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- The Future of the Eurozone and U.S. Interests
- Seventeen of the European Union's 27 member states share an economic and monetary union (EMU) with the euro as a single currency. These countries are effectively referred to as the Eurozone. What has become known as the Eurozone crisis began in early 2010 when financial markets were shaken by heightened concerns that the fiscal positions of a number of Eurozone countries, beginning with Greece, were unsustainable. This report provides background information and analysis on the future of the Eurozone in six parts, including discussions on the origins and design challenges of the Eurozone, proposals to define the Eurozone crisis, possible scenarios for the future of the Eurozone, and the implications of the Eurozone crisis for U.S. economic and political interests.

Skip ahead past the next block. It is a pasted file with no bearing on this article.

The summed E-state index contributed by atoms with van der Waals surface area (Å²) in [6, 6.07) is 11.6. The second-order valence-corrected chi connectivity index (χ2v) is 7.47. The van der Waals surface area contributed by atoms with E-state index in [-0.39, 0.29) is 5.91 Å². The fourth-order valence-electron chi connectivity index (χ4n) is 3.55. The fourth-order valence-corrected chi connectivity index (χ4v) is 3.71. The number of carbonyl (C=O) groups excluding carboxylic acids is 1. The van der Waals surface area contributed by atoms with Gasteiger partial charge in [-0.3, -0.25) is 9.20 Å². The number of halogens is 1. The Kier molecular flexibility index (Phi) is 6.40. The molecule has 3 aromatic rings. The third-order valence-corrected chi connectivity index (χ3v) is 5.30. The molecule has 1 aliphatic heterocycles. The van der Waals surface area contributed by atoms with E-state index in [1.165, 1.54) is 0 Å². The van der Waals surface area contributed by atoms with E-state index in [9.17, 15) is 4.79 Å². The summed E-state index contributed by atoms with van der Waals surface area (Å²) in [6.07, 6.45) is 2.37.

- The Financial Crisis: Impact on and Response by the European Union
- According to the most recent National Threat Assessment, the global financial crisis and its geopolitical implications pose the primary near-term security concern of the United States. Over the short run, both the EU and the United States are attempting to resolve the financial crisis while stimulating domestic demand to stem the economic downturn. These efforts have born little progress so far as the economic recession and the financial crisis have become reinforcing events, causing EU governments to forge policy responses to both crises. This report discusses this situation in detail and also discusses individual efforts by both the U.S. and EU to combat the effects of the crisis.